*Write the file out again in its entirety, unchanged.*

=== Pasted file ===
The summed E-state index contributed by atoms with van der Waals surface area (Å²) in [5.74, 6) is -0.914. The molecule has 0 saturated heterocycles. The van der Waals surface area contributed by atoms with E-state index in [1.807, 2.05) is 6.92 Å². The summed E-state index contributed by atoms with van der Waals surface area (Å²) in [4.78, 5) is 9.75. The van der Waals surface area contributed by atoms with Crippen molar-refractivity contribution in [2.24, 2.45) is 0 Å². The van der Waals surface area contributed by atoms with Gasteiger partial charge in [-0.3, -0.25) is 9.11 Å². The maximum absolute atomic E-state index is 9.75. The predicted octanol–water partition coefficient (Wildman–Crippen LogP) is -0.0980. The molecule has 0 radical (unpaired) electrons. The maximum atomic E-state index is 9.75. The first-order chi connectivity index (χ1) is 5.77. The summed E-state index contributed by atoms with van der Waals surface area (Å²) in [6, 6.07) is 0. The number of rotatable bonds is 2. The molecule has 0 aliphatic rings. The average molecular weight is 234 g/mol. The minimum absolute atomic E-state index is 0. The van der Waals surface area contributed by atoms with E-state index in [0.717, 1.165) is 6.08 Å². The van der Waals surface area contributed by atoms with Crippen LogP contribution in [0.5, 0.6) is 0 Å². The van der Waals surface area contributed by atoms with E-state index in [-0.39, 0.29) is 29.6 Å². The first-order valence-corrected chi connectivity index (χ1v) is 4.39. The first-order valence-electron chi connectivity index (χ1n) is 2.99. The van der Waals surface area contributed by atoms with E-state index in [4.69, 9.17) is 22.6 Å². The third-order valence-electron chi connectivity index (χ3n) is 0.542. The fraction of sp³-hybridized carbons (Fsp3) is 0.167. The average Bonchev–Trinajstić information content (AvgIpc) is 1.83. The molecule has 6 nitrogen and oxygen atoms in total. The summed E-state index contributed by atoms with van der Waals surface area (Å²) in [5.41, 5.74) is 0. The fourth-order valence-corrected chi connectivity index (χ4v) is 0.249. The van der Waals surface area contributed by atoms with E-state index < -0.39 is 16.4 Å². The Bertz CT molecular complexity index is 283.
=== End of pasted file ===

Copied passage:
The summed E-state index contributed by atoms with van der Waals surface area (Å²) in [5.74, 6) is -0.914. The molecule has 0 saturated heterocycles. The van der Waals surface area contributed by atoms with E-state index in [1.807, 2.05) is 6.92 Å². The summed E-state index contributed by atoms with van der Waals surface area (Å²) in [4.78, 5) is 9.75. The van der Waals surface area contributed by atoms with Crippen molar-refractivity contribution in [2.24, 2.45) is 0 Å². The van der Waals surface area contributed by atoms with Gasteiger partial charge in [-0.3, -0.25) is 9.11 Å². The maximum absolute atomic E-state index is 9.75. The predicted octanol–water partition coefficient (Wildman–Crippen LogP) is -0.0980. The molecule has 0 radical (unpaired) electrons. The maximum atomic E-state index is 9.75. The first-order chi connectivity index (χ1) is 5.77. The summed E-state index contributed by atoms with van der Waals surface area (Å²) in [6, 6.07) is 0. The number of rotatable bonds is 2. The molecule has 0 aliphatic rings. The average molecular weight is 234 g/mol. The minimum absolute atomic E-state index is 0. The van der Waals surface area contributed by atoms with E-state index in [0.717, 1.165) is 6.08 Å². The van der Waals surface area contributed by atoms with Crippen LogP contribution in [0.5, 0.6) is 0 Å². The van der Waals surface area contributed by atoms with E-state index in [-0.39, 0.29) is 29.6 Å². The first-order valence-corrected chi connectivity index (χ1v) is 4.39. The first-order valence-electron chi connectivity index (χ1n) is 2.99. The van der Waals surface area contributed by atoms with E-state index in [4.69, 9.17) is 22.6 Å². The third-order valence-electron chi connectivity index (χ3n) is 0.542. The fraction of sp³-hybridized carbons (Fsp3) is 0.167. The average Bonchev–Trinajstić information content (AvgIpc) is 1.83. The molecule has 6 nitrogen and oxygen atoms in total. The summed E-state index contributed by atoms with van der Waals surface area (Å²) in [5.41, 5.74) is 0. The fourth-order valence-corrected chi connectivity index (χ4v) is 0.249. The van der Waals surface area contributed by atoms with E-state index < -0.39 is 16.4 Å². The Bertz CT molecular complexity index is 283.